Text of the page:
Violent Radicalization, Mental Health, and Gender Identity Considerations for Future Research

Li, Z. Y., Frounfelker, R. L., Miconi, D., Levinsson, A., & Rousseau, C. (2023, mars)

The Journal of Nervous and Mental Disease

Vol. 211/ Num.: 3 | 3 p.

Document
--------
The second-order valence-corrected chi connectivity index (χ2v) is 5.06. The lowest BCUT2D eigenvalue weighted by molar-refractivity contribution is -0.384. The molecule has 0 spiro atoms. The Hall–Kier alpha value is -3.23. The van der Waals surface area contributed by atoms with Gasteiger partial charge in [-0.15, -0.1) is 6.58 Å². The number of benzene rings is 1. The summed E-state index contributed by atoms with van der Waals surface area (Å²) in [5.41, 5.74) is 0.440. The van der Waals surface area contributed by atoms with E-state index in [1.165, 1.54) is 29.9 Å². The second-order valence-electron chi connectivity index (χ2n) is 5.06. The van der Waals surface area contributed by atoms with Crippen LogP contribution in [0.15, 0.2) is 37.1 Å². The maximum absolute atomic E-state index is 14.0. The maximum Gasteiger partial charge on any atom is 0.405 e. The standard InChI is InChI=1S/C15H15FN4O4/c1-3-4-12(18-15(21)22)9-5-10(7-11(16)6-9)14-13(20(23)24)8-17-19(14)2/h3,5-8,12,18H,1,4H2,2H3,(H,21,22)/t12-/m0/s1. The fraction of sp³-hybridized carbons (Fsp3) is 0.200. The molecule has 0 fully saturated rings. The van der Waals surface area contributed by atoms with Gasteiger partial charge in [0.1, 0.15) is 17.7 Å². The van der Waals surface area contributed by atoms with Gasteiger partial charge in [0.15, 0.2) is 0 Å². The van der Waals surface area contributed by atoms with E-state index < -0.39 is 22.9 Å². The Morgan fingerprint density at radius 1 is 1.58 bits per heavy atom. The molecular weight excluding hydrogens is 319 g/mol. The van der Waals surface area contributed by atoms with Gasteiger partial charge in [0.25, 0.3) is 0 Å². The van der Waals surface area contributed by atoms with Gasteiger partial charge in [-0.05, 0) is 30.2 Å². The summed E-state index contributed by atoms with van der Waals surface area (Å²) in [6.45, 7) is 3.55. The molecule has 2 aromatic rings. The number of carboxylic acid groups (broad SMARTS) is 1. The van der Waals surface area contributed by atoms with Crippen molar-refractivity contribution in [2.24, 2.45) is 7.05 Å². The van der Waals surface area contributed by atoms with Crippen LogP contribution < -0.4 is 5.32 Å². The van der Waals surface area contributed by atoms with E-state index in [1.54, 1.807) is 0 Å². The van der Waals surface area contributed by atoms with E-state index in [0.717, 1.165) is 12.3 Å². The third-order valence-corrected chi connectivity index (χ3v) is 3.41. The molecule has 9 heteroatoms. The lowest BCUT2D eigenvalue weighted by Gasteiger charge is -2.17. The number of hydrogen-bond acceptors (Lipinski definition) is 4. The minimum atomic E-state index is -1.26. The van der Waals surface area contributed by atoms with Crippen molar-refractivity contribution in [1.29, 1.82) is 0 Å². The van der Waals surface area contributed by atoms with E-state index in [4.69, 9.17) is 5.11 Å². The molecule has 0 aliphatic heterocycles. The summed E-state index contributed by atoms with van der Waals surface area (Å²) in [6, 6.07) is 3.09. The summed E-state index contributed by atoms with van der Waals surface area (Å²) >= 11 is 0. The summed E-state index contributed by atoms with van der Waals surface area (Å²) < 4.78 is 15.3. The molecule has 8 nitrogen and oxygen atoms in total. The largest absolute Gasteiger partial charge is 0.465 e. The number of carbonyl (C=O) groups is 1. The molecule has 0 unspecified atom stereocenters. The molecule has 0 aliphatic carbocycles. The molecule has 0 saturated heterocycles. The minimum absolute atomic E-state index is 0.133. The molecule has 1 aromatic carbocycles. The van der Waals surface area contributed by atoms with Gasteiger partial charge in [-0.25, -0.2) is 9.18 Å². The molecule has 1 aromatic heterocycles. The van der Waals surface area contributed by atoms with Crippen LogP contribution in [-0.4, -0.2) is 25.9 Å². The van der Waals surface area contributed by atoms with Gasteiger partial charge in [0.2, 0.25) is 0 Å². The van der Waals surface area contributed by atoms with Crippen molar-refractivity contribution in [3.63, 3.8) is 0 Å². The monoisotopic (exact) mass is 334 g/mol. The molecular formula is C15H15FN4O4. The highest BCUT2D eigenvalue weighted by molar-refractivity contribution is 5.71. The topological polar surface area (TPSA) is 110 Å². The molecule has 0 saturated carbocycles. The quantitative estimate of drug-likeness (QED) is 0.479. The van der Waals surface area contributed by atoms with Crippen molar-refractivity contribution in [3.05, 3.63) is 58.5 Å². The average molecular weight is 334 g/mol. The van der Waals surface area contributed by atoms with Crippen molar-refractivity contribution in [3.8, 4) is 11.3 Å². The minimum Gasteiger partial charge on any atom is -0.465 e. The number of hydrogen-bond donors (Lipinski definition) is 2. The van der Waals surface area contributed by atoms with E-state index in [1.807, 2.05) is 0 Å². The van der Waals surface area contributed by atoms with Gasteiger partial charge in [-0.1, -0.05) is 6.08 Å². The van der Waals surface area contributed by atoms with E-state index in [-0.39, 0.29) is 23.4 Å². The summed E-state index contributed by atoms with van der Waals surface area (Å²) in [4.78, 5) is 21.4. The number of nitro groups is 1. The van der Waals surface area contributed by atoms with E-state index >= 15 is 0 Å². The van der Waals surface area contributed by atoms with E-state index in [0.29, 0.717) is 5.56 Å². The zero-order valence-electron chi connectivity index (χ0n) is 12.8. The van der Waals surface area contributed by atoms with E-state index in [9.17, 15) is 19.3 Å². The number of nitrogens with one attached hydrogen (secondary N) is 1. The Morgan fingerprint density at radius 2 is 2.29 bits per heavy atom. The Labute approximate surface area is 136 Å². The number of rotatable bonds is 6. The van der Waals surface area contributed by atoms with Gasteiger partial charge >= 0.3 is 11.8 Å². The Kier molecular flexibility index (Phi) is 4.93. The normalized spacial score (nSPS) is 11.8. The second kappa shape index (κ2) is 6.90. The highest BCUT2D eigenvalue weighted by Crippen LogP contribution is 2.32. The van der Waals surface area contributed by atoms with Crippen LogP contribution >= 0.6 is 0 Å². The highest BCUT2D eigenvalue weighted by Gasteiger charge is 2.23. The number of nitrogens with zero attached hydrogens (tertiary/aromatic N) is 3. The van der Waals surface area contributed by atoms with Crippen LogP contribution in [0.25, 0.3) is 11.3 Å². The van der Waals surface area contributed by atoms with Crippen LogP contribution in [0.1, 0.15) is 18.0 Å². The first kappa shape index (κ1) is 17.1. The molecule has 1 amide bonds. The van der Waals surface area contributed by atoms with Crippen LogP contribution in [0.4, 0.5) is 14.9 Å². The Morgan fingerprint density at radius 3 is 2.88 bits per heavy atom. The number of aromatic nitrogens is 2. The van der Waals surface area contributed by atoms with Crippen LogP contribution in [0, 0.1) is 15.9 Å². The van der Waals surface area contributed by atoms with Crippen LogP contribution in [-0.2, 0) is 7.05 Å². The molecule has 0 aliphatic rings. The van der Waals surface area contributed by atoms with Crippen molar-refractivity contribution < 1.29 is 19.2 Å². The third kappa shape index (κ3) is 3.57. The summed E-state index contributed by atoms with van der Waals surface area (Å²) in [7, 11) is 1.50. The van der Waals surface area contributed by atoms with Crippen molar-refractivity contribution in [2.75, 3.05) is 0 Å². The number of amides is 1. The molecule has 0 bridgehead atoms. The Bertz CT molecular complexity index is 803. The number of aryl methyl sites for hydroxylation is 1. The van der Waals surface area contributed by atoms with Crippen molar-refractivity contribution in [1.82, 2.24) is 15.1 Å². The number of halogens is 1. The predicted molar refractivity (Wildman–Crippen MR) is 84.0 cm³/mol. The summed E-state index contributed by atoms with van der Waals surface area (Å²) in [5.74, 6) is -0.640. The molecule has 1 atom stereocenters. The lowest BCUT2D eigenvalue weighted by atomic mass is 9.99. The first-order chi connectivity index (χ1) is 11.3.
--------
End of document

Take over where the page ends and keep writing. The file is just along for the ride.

This study examines the association between gender identitymental health, social adversity, and sympathy for violent radicalization (VR). Data were collected through an online survey in Canada. A total of 6003 eligible participants who were residents of Montreal, Toronto, Calgary, or Edmonton and aged from 18 to 35 years were included. We used Fisher exact test to assess gender differences in gender-based discrimination and we used analysis of variance tests to assess differences in scores on bullyingmental health, and sympathy for VR. We used linear regression to assess the relationship between mental health, social adversities, and sympathy for VR. Individuals who self-identified as trans and gender diverse had greater sympathy for VR than females did, experienced online victimization more frequently, and reported higher levels of psychological distress than both male and female participants. Our findings indicate that more research is needed on the association between social adversity and support for VR among this vulnerable population.